REGGIE Awards Recognize Excellence in Holiday and Seasonal Marketing

By Morgan Strawn

Seasons and holidays offer marketers opportunities to craft messages that chime with the cultural moment and thereby resonate more widely. Just think how a few animated polar bears not only made Coca-Cola more visible during the holiday season, but indeed made us anticipate the brand's appearance on our TV sets from year to year whenever the snow began to fall. Or how Budweiser's emblematic Clydesdales evoked a harmonious blend of seasonal cheer and vivid branding as they trotted across our screens pulling a wagon laden with Christmas trees.

To successfully pull off such efforts, brands need to demonstrate tact, innovative thought, and a clear and penetrating understanding of their place in the zeitgeist. Several REGGIE Award winners from 2022 give us excellent illustrations of how it's done.

 

Jameson SPTO


In some cases, a brand's connection with a holiday is natural and well-established. For instance, there are few more fitting pairings than Jameson's Irish whiskey and St. Patrick's Day. The brand, recognizing that many people weren't taking their allotted time off from their jobs because of the pandemic, strove, in 2022, to embed itself more deeply with the occasion with a campaign that urged Americans to use their paid time off to celebrate St. Patrick's Day. Jameson's even coined a hashtag to promote the effort on social media: #JamesonSPTO (for Jameson St. Patrick's Time Off).

Those who pledged to take #JamesonSPTO were entered to win $50 for St. Patrick's Day festivities and to trigger a $50 "tip" to the Restaurant Workers' Community Foundation, complementing a $150,000 donation.

Celebrity partners Retta (of Good Girls and Parks & Recreation) and Joe Lo Truglio (of Brooklyn 99) amplified the campaign via video and through social media by playfully educating fans on what SPTO was and convincing them that they deserved time off on March 17.

 

Sun-Maid's Haunted House


While there are occasions that naturally invite a brand tie-in, there are also occasions whose opportunities a brand may feel excluded from — may even, on the surface, seem to be forbidden from exploiting by virtue of its cultural associations. However, with enough imagination, even these no-go zones can be turned into areas of promise.

Consider the case of Sun-Maid raisins. The dried fruits might be enjoyed as a sweet and healthy snack 364 days of the year, but on Halloween, they're dreaded by trick-or-treaters who hope instead for candy from the houses that they visit. Sun-Maid humorously leaned into this repellant reputation, figuring that it made its product the scariest on a holiday that celebrated all scary things.

To amplify this resonance with Halloween, Sun-Maid built a haunted house, complete with a live zombie-armed sampling wall, a dead products graveyard that featured headstones with names like "raisin toothpaste" and "rehydrated dried fruit," and an eight-foot-tall raisin monster that was aptly named the Monster of San Joaquin Valley.

 

Heineken B.O.T.


Some products may have a natural association not just with a specific holiday, but with a whole season. When looking for a refreshing beverage during the summer, for instance, many consumers turn to a cold beer. This seasonal affinity with the product can make it difficult for individual beer brands to stand out as they all compete for attention from June to August.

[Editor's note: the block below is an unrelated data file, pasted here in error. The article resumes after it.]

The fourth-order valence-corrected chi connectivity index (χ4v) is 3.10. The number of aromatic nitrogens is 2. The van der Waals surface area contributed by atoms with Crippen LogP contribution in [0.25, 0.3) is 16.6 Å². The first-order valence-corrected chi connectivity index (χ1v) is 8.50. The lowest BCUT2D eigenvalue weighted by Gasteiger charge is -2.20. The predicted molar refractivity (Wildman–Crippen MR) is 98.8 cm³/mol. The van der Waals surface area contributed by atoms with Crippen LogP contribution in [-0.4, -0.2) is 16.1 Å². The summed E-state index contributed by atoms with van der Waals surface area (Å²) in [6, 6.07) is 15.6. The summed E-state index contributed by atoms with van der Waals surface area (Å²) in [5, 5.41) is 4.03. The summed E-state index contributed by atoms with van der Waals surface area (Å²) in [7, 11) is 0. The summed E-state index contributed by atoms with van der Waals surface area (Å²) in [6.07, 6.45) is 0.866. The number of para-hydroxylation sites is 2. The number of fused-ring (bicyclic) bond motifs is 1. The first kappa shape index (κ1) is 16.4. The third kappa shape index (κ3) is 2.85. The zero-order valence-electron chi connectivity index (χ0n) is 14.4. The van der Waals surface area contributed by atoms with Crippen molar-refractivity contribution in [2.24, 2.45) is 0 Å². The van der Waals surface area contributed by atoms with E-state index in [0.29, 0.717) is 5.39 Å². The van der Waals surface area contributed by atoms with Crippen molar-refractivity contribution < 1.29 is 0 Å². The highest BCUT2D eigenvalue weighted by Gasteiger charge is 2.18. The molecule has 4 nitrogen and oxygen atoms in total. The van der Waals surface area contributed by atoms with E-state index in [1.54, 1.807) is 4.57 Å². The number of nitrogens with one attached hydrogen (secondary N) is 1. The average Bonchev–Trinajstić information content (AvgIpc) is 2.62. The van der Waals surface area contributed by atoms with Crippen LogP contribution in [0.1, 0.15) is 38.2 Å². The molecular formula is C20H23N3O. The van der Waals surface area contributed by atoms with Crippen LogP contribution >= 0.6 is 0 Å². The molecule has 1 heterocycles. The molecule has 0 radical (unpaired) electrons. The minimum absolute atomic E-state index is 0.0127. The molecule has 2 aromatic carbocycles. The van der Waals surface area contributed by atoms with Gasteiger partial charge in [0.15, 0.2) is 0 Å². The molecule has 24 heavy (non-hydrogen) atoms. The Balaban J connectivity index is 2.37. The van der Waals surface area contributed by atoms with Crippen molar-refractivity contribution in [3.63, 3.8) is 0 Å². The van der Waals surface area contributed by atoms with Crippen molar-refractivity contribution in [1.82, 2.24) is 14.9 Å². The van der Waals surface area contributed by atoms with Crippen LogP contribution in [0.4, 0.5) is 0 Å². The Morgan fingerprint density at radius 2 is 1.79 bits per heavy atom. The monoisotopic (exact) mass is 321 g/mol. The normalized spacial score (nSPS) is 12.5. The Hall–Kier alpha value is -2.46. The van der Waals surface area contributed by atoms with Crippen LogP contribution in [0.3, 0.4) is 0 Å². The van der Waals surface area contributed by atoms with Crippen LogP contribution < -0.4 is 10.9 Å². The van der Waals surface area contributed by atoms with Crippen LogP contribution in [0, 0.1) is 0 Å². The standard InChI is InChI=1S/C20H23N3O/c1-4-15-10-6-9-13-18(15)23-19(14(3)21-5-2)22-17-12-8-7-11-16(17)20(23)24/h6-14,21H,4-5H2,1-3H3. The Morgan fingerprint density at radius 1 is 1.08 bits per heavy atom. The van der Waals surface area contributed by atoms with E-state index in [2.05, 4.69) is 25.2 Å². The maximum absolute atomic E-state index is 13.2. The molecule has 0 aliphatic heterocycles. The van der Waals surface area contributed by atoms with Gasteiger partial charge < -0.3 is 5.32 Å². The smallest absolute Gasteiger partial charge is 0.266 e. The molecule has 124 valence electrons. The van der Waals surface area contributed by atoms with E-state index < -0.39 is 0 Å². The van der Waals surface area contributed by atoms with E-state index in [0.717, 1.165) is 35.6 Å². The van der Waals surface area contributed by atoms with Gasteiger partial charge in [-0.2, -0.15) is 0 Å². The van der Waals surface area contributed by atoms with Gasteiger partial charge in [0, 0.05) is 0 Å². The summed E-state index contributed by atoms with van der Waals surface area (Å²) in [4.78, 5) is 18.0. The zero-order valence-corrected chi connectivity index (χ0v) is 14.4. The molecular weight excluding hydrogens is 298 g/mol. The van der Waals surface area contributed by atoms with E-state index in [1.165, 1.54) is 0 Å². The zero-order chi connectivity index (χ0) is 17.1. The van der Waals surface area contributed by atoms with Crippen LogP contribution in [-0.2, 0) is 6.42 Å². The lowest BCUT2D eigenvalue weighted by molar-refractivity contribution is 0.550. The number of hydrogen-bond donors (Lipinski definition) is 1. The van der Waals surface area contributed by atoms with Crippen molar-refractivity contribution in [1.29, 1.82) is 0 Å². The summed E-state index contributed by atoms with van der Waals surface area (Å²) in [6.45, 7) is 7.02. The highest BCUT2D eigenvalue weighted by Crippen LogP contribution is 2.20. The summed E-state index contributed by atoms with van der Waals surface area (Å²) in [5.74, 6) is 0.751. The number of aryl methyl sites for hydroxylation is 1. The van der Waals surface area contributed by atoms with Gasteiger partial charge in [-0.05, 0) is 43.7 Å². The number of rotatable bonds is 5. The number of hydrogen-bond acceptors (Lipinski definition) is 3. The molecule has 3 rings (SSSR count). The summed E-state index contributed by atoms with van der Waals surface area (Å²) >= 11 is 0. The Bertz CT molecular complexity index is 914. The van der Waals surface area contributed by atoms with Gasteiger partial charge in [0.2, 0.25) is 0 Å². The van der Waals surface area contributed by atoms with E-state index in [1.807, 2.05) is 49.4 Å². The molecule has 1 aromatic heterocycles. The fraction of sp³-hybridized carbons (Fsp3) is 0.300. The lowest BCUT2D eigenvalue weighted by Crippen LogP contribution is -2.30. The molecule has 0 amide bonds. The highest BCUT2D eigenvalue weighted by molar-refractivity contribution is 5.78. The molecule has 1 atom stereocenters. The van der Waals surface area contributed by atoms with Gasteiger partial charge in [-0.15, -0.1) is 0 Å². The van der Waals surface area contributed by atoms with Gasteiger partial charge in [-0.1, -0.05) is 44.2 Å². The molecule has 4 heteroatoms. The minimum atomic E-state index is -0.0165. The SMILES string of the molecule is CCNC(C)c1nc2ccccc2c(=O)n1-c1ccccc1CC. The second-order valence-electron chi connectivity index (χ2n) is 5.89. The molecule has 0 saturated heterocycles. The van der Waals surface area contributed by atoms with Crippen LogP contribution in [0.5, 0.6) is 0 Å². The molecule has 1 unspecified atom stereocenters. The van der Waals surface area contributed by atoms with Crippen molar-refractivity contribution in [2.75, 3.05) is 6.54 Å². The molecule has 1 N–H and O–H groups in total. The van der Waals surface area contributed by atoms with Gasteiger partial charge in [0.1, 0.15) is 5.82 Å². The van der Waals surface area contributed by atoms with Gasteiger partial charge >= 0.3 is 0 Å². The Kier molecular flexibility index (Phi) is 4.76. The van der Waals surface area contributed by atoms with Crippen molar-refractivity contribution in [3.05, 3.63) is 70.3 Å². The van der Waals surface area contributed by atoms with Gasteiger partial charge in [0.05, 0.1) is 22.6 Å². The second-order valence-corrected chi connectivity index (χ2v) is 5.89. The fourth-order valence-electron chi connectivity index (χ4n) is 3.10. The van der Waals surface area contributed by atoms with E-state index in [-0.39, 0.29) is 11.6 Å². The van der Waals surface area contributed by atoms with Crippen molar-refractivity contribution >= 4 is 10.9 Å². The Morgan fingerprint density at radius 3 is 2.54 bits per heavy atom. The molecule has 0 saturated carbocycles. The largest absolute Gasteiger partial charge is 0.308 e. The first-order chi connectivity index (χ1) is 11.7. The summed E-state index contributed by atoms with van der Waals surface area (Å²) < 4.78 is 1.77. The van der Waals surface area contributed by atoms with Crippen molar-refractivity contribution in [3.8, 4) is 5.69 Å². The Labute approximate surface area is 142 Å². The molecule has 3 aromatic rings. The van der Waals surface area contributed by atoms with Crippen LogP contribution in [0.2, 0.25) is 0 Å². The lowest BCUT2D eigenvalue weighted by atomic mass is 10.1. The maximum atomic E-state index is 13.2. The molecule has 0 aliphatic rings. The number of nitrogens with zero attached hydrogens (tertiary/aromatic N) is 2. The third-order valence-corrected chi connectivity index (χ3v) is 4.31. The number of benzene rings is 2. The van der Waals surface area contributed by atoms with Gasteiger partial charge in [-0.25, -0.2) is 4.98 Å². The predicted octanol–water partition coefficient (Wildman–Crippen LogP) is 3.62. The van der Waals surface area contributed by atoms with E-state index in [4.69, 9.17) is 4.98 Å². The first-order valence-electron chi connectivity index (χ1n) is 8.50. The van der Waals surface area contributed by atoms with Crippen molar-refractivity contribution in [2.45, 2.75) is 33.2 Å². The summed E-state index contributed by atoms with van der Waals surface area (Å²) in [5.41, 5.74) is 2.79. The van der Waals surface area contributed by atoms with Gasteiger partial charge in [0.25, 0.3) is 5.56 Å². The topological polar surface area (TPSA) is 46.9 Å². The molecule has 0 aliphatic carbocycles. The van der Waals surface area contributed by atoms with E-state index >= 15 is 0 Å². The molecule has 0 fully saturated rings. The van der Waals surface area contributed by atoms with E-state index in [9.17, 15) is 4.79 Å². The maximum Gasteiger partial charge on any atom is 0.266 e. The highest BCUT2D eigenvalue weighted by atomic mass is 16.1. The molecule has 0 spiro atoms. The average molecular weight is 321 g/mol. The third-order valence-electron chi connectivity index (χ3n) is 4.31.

Heineken took the unusual step of distinguishing its brew with technology: specifically, the Heineken B.O.T. (Beer Outdoor Transporter). This interactive robot was designed to make it easier, and much more entertaining, for beer drinkers to transport beer on outdoor adventures as they enjoyed the summer. The mobile cooler was created to hold a 12-pack of Heineken cans, follow its owner anywhere, and even respond to voice commands.

 

Bud Light Seltzer Limited-Edition Cans


If a brand's ambitions are too expansive to be met in a single season, it may consider a multi-season effort, as Bud Light Seltzer did. The brand promoted itself across several seasons with special limited-edition can designs. Summer featured cans with a tie-dye design; in fall, they wore the plaid patterns of traditional flannel shirts; and in winter, the cans' designs evoked the seasons' notorious "ugly sweaters."


Ace Hardware's Some Day


Sometimes, no existing occasion provides the right pretext for achieving the particular marketing objective a brand has in mind; in those cases, the brand may need to invent its own holiday, as Ace Hardware did. Recognizing how many people were planning a painting project for "someday," Ace gave them a friendly deadline by making Some Day a real occasion with a specific date — April 3, 2021.

Social media influencers were sent Some Day kits and engaged to show how they were taking on their own Some Day projects while encouraging their followers to do the same and share their stories. And just to remove all obstacles to completing Some Day projects, Ace arranged to provide babysitting services through Sitter City, as well free delivery of paint and supplies.

Whether your brand is working to resonate with an existing holiday or season or inventing its own occasion to celebrate, it can often be helpful to consider the work of fellow marketers wrestling with similar challenges as a path to inspiration.

Valuable sources of this inspiration can be found throughout ANA's catalog of REGGIE case studies, whose scope goes far beyond seasonal marketing, addressing a wide variety of topics, such as influencer marketing, content marketing, and experiential marketing, just to name a few. For a full list of these case studies, just click here.


The views and opinions expressed are solely those of the contributor and do not necessarily reflect the official position of the ANA or imply endorsement from the ANA.


Morgan Strawn is a senior manager of editorial and content development at ANA.